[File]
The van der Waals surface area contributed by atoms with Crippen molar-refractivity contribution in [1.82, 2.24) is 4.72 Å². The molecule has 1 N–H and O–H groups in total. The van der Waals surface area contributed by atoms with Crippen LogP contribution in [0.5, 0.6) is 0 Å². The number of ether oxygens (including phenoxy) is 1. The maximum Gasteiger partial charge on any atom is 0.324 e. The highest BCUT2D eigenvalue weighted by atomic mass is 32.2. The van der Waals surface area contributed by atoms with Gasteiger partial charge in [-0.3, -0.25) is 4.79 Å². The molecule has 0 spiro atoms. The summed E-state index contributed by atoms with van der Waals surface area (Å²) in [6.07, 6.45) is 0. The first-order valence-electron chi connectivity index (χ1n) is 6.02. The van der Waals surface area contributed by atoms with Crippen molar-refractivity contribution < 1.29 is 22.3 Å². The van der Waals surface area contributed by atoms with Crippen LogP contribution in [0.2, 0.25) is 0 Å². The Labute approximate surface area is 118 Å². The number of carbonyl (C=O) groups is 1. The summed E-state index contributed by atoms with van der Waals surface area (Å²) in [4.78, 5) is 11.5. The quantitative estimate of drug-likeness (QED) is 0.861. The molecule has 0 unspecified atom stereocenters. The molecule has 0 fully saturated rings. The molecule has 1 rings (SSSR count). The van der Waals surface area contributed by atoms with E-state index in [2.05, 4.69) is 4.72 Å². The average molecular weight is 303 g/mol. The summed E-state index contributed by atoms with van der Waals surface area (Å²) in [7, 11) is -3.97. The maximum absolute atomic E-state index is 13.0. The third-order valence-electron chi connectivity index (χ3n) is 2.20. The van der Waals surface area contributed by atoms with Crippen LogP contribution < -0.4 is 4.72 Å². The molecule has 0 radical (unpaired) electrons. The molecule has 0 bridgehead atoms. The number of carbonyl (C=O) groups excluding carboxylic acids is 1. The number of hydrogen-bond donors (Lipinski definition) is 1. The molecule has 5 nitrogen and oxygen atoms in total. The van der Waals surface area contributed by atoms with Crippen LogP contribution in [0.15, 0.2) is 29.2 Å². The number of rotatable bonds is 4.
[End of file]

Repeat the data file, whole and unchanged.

The van der Waals surface area contributed by atoms with Crippen molar-refractivity contribution in [1.82, 2.24) is 4.72 Å². The molecule has 1 N–H and O–H groups in total. The van der Waals surface area contributed by atoms with Crippen LogP contribution in [0.5, 0.6) is 0 Å². The number of ether oxygens (including phenoxy) is 1. The maximum Gasteiger partial charge on any atom is 0.324 e. The highest BCUT2D eigenvalue weighted by atomic mass is 32.2. The van der Waals surface area contributed by atoms with Gasteiger partial charge in [-0.3, -0.25) is 4.79 Å². The molecule has 0 spiro atoms. The summed E-state index contributed by atoms with van der Waals surface area (Å²) in [6.07, 6.45) is 0. The first-order valence-electron chi connectivity index (χ1n) is 6.02. The van der Waals surface area contributed by atoms with Crippen molar-refractivity contribution < 1.29 is 22.3 Å². The van der Waals surface area contributed by atoms with Crippen LogP contribution in [0.2, 0.25) is 0 Å². The Labute approximate surface area is 118 Å². The number of carbonyl (C=O) groups is 1. The summed E-state index contributed by atoms with van der Waals surface area (Å²) in [4.78, 5) is 11.5. The quantitative estimate of drug-likeness (QED) is 0.861. The molecule has 0 unspecified atom stereocenters. The molecule has 0 fully saturated rings. The molecule has 1 rings (SSSR count). The van der Waals surface area contributed by atoms with E-state index in [2.05, 4.69) is 4.72 Å². The average molecular weight is 303 g/mol. The summed E-state index contributed by atoms with van der Waals surface area (Å²) in [7, 11) is -3.97. The maximum absolute atomic E-state index is 13.0. The third-order valence-electron chi connectivity index (χ3n) is 2.20. The van der Waals surface area contributed by atoms with Crippen LogP contribution < -0.4 is 4.72 Å². The molecule has 0 radical (unpaired) electrons. The molecule has 0 bridgehead atoms. The number of carbonyl (C=O) groups excluding carboxylic acids is 1. The number of hydrogen-bond donors (Lipinski definition) is 1. The molecule has 5 nitrogen and oxygen atoms in total. The van der Waals surface area contributed by atoms with Crippen LogP contribution in [0.15, 0.2) is 29.2 Å². The number of rotatable bonds is 4.